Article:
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I suggest you google Mietspiegel Bayreuth and Mietspegel Bayern and compare the official (Stadt and Freistaat) and market-driven (Immo or Boerse) website reports. According to Mietspiegel Bayreuth 2014: was mieten in Bayreuth kostet, for example, rental values in the district are from 10% below to ~5% above the national average but appear, over the last few years, to have fallen (in contrast to the state averages) and remain between 20 - 35% lower than the current average for Bavaria.

 

Prior to 2008/9 many German private investors used to invest in build-to-rent schemes some of which were designed to such a low standard so as to be notoriously hard to let out. In some towns there were more one room 25 - 30 m2 apartments than was required to meet demand in the area. Although Bayreuth itself is no poor city and does have a disproportionate student population it is no *major* industrial centre nor does it appear that there would be a great demand for commuter housing in the surrounding district. It's possibly a matter of over-supply vs current lack of interest from private German investors.

 

I'm not sure why the proximity to the Czech border would play a part but, since it may be a factor in some rural areas, you could google Polizei+Bayern+PKS and study the (reported, acted upon, convictions for) crime statistics for the Bezirk.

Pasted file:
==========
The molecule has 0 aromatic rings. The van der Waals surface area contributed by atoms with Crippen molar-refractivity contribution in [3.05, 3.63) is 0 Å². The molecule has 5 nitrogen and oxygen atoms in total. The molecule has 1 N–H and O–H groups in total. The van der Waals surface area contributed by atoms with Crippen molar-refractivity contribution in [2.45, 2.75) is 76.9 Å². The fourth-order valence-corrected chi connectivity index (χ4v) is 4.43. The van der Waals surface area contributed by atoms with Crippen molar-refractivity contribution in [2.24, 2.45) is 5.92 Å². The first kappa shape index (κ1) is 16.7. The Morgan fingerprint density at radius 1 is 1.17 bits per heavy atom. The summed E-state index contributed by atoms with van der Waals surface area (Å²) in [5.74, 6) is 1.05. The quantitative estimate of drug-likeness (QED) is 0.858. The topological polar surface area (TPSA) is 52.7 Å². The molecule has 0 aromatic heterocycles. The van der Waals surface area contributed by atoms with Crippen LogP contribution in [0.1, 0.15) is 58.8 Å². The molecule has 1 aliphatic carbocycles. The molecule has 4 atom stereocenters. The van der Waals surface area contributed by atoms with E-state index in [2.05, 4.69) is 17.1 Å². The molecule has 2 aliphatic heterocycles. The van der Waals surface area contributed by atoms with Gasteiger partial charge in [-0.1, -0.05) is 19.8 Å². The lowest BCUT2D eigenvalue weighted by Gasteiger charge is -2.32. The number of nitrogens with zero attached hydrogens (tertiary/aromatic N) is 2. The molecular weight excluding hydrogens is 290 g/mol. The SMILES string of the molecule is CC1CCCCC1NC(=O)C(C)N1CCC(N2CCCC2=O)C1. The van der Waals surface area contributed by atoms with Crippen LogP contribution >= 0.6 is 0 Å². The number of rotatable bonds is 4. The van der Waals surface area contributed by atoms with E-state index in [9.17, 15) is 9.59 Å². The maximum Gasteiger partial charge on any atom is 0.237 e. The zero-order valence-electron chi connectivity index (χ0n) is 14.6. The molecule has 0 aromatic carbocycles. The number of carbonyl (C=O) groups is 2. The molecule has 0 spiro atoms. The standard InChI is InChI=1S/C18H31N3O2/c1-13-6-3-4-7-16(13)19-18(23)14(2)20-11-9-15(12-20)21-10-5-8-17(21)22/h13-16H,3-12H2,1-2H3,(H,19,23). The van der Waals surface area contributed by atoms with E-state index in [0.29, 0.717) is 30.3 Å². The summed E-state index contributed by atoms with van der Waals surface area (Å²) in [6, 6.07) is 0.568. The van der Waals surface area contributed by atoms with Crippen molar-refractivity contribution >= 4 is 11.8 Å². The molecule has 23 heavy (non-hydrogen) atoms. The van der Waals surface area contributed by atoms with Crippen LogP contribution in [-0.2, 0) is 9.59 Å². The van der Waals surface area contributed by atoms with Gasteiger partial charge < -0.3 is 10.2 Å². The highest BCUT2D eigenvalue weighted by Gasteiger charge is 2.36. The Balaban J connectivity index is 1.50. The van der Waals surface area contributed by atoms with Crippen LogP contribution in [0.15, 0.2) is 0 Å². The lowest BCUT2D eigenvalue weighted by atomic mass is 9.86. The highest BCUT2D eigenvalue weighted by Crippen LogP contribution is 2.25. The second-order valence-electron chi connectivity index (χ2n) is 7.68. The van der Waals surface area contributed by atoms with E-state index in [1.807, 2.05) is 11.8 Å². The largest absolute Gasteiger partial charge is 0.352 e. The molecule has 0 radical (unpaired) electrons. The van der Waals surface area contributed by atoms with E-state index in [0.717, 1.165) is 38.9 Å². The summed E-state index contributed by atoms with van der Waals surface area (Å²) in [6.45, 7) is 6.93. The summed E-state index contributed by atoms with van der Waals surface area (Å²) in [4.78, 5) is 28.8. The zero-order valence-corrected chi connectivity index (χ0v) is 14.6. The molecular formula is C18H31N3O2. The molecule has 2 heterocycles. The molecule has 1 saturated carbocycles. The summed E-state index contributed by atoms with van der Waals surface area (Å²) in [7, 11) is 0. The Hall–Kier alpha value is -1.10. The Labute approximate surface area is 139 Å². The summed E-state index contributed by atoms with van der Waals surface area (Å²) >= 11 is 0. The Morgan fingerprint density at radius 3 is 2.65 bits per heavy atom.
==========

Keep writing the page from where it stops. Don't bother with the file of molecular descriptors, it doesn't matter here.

Don't ignore all the basic rule of common sense (Caveat Empor) when considering buying property.

 

There's tons of good advice already available on this site. Read the TT Wiki >top>More... left on blue bar >Wiki, scroll down and click on the relevant words. Put 2 - 3 key words in the search box (top right) to find thread topic titles and use the search feature's google-powered site search option to pull individual posts.

 

2B

 

Edit *major* clarification inserted in response to yourkeau's comment below. As a local resident he's surely correct.

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it is no industrial centre

it is. A small one, but there is a lot of industry here. For example, British American Tobacco has the largest European factory in Bayreuth. Also Grundig (almost bakrupt but still works), Siemens and a lot of Mittelstand. There is also a small innovation centre for New Materials research linking the university and startup industries.

 

Of course, all this is smaller and less important than Erlangen/Nuremberg but something is going on here, that's not a village in the desert.

 

Regarding Mietspiegel: prices are different for Bayreuth Stadt and Bayreuth Land, significantly. And in Bayreuth Land prices also differ between "Berg" (Fichtelgebirge, Franconian Switzerland) and "Tal", the latter more expensive.

 

It's strange but these three parts of Bayreuth Land are poorly connected with each other, so it's like living in two different Bundeslands!

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that's not a village in the desert.

 

That area is over half an hour from Bayreuth, that makes it the desert by urban German standards. You'd actually be about as fast going to the Czech border as going to Bayreuth from these villages.

 

It's a desert if by the size of the apartments your possible tenants would generally be either students or senior citizens. People who have a job - and possibly a family - and want to live in a rural area don't rent 40 m² apartments (and by rural in this area i would define anything that's not at least connected by bus to Bayreuth's main public transport hub).